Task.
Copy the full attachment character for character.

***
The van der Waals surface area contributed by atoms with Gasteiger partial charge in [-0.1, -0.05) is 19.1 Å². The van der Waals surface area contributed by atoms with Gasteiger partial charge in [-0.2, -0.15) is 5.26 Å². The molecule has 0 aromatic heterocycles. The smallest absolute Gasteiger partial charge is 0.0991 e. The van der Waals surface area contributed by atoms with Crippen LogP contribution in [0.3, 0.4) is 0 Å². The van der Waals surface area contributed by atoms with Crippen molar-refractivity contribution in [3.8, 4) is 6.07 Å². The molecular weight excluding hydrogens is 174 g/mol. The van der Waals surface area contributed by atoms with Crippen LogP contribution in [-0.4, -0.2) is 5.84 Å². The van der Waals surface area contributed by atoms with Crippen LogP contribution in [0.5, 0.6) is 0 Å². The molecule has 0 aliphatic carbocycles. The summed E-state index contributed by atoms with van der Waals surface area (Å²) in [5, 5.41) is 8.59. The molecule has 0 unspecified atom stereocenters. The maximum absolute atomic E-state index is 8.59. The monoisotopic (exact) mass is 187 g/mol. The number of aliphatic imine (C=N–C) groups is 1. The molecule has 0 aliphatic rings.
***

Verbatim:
The van der Waals surface area contributed by atoms with Gasteiger partial charge in [-0.1, -0.05) is 19.1 Å². The van der Waals surface area contributed by atoms with Gasteiger partial charge in [-0.2, -0.15) is 5.26 Å². The molecule has 0 aromatic heterocycles. The smallest absolute Gasteiger partial charge is 0.0991 e. The van der Waals surface area contributed by atoms with Crippen LogP contribution in [0.3, 0.4) is 0 Å². The van der Waals surface area contributed by atoms with Crippen molar-refractivity contribution in [3.8, 4) is 6.07 Å². The molecular weight excluding hydrogens is 174 g/mol. The van der Waals surface area contributed by atoms with Crippen LogP contribution in [-0.4, -0.2) is 5.84 Å². The van der Waals surface area contributed by atoms with Crippen LogP contribution in [0.5, 0.6) is 0 Å². The molecule has 0 aliphatic carbocycles. The summed E-state index contributed by atoms with van der Waals surface area (Å²) in [5, 5.41) is 8.59. The molecule has 0 unspecified atom stereocenters. The maximum absolute atomic E-state index is 8.59. The monoisotopic (exact) mass is 187 g/mol. The number of aliphatic imine (C=N–C) groups is 1. The molecule has 0 aliphatic rings.